John Carmack is the face of some of the most iconic games in PC and console history. Not only has he spearheaded AAA titles like Doom and Quake, he is also the motor that drives id Software, who as a team are solely responsible for the first-person-shooter niche that lives on the Linux platform.
id Software‘s decision to successively deliver each of the company’s game engines into the realm of open source has enabled small, passionate teams to develop their own visions atop the foundation of these engines. In addition to being a great enabler of free software, it has also allowed titles like Quake and Doom and their subsequent installments to exist on Linux. In fact, if you were to check the pulse of Linux gaming before the announcement of Steam for Linux, you might come to a startling realization; id Software is responsible for the majority of the AAA titles available for Linux.
Why is this startling you ask? The answer is simple; id Software is simply not responsible for many games. Consider the games that id Software has official ported to Linux, all of which exist in the post-Wolfenstein 3D era. You’ve got the Doom series, the Quake series, and one Wolfenstein client. Including expansion packs, you’re looking at 14 titles that span nearly 2 decades.
Each game that arrives on Linux from the blessed hands of id Software is a gift. It is a Linux user’s opportunity to play the latest and greatest on a brand-new game engine that is designed to exploit your hardware and showcase its features. But even after all these years, not many have followed suit, leaving the Linux gaming landscape desolate and without prayer.
Tainted Words From A Gaming God
John Carmack’s recent keynote speech at Quakecon paints a bleak forecast, full of storm clouds and rainy days for Valve who recently announced Steam for Linux. Carmack goes on to say the following;
Linux is an issue that’s taken a lot more currency with Valve announcing Steam for Linux and that does change things a bit, …but we’ve made two forays into the Linux commercial market, most recently with the QuakeLive client, and that platform just hasn’t carried its weight compared to the mac on there. It’s great that people are enthusiastic about it, but there’s just not nearly as many people that are interested in paying for a game on the platform. And that just seems to be the reality.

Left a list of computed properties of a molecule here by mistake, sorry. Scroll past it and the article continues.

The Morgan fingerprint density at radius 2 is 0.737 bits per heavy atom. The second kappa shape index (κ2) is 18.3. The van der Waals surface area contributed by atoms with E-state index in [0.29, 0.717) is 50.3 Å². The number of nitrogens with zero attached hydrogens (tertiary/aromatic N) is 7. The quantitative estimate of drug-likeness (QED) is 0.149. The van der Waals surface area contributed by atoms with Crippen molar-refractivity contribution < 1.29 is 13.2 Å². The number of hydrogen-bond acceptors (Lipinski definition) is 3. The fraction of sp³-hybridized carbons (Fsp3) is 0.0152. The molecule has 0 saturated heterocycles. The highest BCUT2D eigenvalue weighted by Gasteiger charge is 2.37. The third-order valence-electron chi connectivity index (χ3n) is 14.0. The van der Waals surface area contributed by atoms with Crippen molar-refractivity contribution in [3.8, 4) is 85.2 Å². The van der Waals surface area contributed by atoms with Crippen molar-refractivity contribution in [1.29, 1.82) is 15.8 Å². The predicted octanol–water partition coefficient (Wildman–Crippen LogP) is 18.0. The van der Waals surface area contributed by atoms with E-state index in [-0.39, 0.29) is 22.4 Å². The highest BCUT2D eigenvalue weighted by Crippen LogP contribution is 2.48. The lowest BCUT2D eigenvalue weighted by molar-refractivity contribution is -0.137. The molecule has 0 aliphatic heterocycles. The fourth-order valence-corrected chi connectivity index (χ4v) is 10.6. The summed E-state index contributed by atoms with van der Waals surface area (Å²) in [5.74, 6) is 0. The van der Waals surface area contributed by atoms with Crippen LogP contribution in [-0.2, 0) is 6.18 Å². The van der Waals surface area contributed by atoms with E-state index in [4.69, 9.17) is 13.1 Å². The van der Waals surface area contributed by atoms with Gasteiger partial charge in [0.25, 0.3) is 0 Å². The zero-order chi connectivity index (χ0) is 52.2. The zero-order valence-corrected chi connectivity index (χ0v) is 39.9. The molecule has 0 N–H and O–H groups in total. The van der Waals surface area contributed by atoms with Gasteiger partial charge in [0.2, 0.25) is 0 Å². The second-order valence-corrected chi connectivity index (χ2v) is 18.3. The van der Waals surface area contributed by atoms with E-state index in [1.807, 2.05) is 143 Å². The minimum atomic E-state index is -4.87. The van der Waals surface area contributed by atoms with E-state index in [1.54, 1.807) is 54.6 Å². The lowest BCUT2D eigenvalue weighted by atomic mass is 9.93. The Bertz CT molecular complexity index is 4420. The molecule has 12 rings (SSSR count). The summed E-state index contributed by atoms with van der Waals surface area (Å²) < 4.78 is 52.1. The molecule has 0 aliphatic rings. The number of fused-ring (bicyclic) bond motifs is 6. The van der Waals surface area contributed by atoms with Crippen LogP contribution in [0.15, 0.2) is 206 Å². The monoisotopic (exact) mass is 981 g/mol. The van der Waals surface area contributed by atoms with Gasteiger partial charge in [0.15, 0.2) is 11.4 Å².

These remarks are not surprising. Anyone who has been itching for a port of Rage should already know not to expect it on Linux. The absense of Rage for Linux has already raised a number of questions across the Internet about the future of id’s Tech 6 engine for Linux, and whether or not id will be abandoning the platform. At the same time, Carmack is completely justified in making these remarks, though it seems that his statement is borderline crabs-in-a-bucket. Let’s analyze it for a moment.
On commercial efforts:
…most recently with the QuakeLive client, and that platform just hasn’t carried its weight compared to the mac on there.
It is not entirely realistic to measure market relevance on the performance of a 13 year-old game that has been relegated to the web browser. How does the user-base of Quake Live–which is measured with web analytics–compare to the install base of Quake 3 using a modernized engine installed to hard disk. Who knows? There is simply no way to measure it considering the variance of modernized engines, whether or not packages exist for different distributions, user preference and the lack of a centralized server to track CD-Key entry and registration.
Crabs In A Bucket
It’s great that people are enthusiastic about it, but there’s just not nearly as many people that are interested in paying for a game on the platform. And that just seems to be the reality.
This is a fair statement, but from the tainted vantage point of Carmack. I use the term tainted because it’s only fair. All of id’s ports to Linux have been commercial failures, and regardless of that, they have pressed on for years, releasing binaries for installing game content to Linux machines. Like I said, it has been a gift. So, Carmack’s perspective must be more like this; We are id, we have debuted ground-breaking software technology time and time again. We have delivered some of the best first-person-shooter experiences that can ever be had. We inadvertently created a hardware industry designed around supporting the experiences and technology we’ve developed. If we can’t sell a game on Linux, how the hell are you going to do it?
Don’t you think that might taint your vision of the future a little bit? I though you might think so…